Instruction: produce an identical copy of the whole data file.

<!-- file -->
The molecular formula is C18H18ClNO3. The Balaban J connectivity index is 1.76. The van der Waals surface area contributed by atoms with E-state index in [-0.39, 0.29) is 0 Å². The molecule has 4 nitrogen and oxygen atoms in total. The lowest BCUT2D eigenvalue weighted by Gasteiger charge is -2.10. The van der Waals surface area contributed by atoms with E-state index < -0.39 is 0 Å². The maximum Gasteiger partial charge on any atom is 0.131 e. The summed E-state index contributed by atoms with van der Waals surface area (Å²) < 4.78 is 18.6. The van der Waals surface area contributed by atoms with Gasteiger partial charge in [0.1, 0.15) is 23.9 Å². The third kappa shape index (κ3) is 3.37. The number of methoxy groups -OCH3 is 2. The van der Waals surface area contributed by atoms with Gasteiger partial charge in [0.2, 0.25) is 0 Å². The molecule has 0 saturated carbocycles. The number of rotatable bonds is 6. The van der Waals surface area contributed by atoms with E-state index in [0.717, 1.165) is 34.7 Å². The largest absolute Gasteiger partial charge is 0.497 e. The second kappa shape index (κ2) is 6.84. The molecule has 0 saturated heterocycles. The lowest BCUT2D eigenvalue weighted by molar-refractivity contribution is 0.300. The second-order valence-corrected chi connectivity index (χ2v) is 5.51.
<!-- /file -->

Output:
The molecular formula is C18H18ClNO3. The Balaban J connectivity index is 1.76. The van der Waals surface area contributed by atoms with E-state index in [-0.39, 0.29) is 0 Å². The molecule has 4 nitrogen and oxygen atoms in total. The lowest BCUT2D eigenvalue weighted by Gasteiger charge is -2.10. The van der Waals surface area contributed by atoms with E-state index < -0.39 is 0 Å². The maximum Gasteiger partial charge on any atom is 0.131 e. The summed E-state index contributed by atoms with van der Waals surface area (Å²) < 4.78 is 18.6. The van der Waals surface area contributed by atoms with Gasteiger partial charge in [0.1, 0.15) is 23.9 Å². The third kappa shape index (κ3) is 3.37. The number of methoxy groups -OCH3 is 2. The van der Waals surface area contributed by atoms with Gasteiger partial charge in [0.2, 0.25) is 0 Å². The molecule has 0 saturated carbocycles. The number of rotatable bonds is 6. The van der Waals surface area contributed by atoms with E-state index in [0.717, 1.165) is 34.7 Å². The largest absolute Gasteiger partial charge is 0.497 e. The second kappa shape index (κ2) is 6.84. The molecule has 0 saturated heterocycles. The lowest BCUT2D eigenvalue weighted by molar-refractivity contribution is 0.300. The second-order valence-corrected chi connectivity index (χ2v) is 5.51.